PROVIDENCE, R.I. (WPRI) — A group of Butler Hospital employees on Tuesday filled more than 100 cars in a protest parade outside the facility, demanding management provide N95 masks to all its workers.
The protesting staff claim that despite at least ten confirmed COVID-19 cases among staff and patients, the hospital has refused to provide personal protective equipment, also known as PPE, to employees other than nurses and emergency-room staff. The left-out employees include those working in environmental services, dietary and clerical departments and social services, according to the protesters.
“Cleaning and sanitation work in our hospital is just as important as nursing in helping us beat the virus. This virus does not discriminate against who it infects, so management can’t discriminate against who they protect,” said Maria Dias, a housekeeper of 38 years at Butler for 38 years. “Our families, our patients, our community can’t afford for us to be an afterthought. I’ve committed my life to this hospital, it’s time that the administration values it.”
In response to the protesters, Dr. James Fanale, CEO and president of Care New England, and Mary Marran, president and chief operating officer of Butler Hospital, issued a joint statement saying the organization is deeply committed to its patients and staff, but expressed disappointment in the actions taken by the protesters.
“During this most challenging of clinical times, the staff and leadership has gone above and beyond in caring for our patients,” the executive said. “Today’s demonstration orchestrated by union leadership is deeply disappointing given the community and health care workers rallying together to beat this virus.”
The duo further noted that PPE is provided to employees with direct interaction with patients in accordance with U.S. Centers for Disease Control and Prevention and R.I. Department of Health guidelines.
“In addition to maintaining supplies of personal protective equipment, our team has implemented a series of administrative controls such as visitor restriction and limiting the numbers of health care personnel and patient contacts to those that are medically necessary,” they said. “In all cases, staff members are afforded the level of personal protective equipment appropriate to the patient interaction, in accordance with CDC recommendations and RI Department of Health guidance.”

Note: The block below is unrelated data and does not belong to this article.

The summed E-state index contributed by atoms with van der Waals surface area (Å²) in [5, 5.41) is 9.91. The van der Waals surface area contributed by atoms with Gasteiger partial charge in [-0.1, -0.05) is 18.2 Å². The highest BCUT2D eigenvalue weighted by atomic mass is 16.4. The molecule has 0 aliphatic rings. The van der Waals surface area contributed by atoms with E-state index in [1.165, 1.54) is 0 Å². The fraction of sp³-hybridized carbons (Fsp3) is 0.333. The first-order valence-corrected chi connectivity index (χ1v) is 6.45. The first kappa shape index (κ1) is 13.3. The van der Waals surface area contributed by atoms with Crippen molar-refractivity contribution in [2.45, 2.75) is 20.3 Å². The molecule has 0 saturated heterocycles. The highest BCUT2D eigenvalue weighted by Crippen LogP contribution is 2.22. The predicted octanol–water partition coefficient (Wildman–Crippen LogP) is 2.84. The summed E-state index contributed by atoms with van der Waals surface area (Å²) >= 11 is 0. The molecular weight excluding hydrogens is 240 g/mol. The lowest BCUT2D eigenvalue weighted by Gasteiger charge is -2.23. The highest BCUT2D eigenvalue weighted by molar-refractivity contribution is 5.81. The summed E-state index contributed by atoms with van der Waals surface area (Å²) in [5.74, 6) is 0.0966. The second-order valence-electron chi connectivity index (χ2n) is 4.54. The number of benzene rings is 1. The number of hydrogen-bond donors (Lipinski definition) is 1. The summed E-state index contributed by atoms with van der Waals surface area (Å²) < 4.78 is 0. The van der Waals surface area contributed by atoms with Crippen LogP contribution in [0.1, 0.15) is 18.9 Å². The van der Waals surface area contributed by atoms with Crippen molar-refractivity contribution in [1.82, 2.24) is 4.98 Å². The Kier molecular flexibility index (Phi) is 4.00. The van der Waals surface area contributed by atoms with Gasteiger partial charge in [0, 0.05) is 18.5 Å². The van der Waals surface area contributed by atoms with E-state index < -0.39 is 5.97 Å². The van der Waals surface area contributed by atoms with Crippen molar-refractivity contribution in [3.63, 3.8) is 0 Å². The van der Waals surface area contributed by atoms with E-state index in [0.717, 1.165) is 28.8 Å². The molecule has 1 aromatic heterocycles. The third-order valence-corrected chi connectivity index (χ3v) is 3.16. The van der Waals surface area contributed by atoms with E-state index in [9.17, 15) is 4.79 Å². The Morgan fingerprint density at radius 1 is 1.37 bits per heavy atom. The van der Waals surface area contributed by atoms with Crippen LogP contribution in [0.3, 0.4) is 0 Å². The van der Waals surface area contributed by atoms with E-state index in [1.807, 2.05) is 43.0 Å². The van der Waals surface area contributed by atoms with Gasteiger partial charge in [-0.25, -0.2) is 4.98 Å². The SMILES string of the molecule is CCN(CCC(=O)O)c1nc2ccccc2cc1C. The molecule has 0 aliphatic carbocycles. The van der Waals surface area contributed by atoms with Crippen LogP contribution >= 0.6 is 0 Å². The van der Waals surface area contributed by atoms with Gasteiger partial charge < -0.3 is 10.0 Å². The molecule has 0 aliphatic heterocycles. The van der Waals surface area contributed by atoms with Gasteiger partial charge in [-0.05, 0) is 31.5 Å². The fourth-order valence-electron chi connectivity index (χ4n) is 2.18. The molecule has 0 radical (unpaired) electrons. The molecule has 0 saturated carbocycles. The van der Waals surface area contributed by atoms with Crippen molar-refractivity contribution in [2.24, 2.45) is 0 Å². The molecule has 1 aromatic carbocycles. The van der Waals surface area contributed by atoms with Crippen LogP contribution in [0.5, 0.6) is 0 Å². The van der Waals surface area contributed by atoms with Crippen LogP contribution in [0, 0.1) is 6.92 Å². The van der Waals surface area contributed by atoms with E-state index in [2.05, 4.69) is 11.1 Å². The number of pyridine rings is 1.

According to U.S. Centers for Disease Control and Prevention guidelines, thorough cleaning and disinfection procedures are essential in helping prevent the spread of coronavirus that causes the disease. The CDC also recommends full PPE for all health care professionals, including those “not directly involved in patient care, but who could be exposed to infectious agents that can be transmitted in the health care setting.”
Anthony Maselli, a dietary worker at the hospital, said he’s concerned management isn’t following that guideline, which is forcing employees like him into danger’s way.
“This is personal for me because I am HIV-positive and at higher risk for COVID-19 infection and complications,” Maselli said. “I spent half a paycheck purchasing my own stock of N95 respirators from private sellers on the internet because the hospital wouldn’t provide me with even one. There are a lot of other workers like me, with underlying conditions, who do not want to be out on leave — we want to be here, serving our patients because this work is our calling.”
Sourcing enough PPE for hospital workers has remained a challenge since the pandemic first reached Rhode Island on March 1. Direct care workers, such as nurses and doctors, have reported having to wear masks multiple days in a row. Gov. Gina Raimondo on Tuesday announced 2 million masks are now available, saying medical workers will now be able to change their masks each day.
Ashley Ouelette, a nurse at the hospital, spoke out in support of her colleagues, saying the need to provide PPE to all staff — regardless of where they work in the facility — could help the organization accomplish its overarching goal of getting ahead of the spread of the virus.
“As a congregate setting, we see the writing on the wall as the numbers of infection and death continue to grow in congregate settings like nursing homes,” Ouelette said. “Butler administration needs to provide all staff with PPE so that we can stay healthy and keep providing mental health services at a time when Rhode Islanders need us now more than ever.”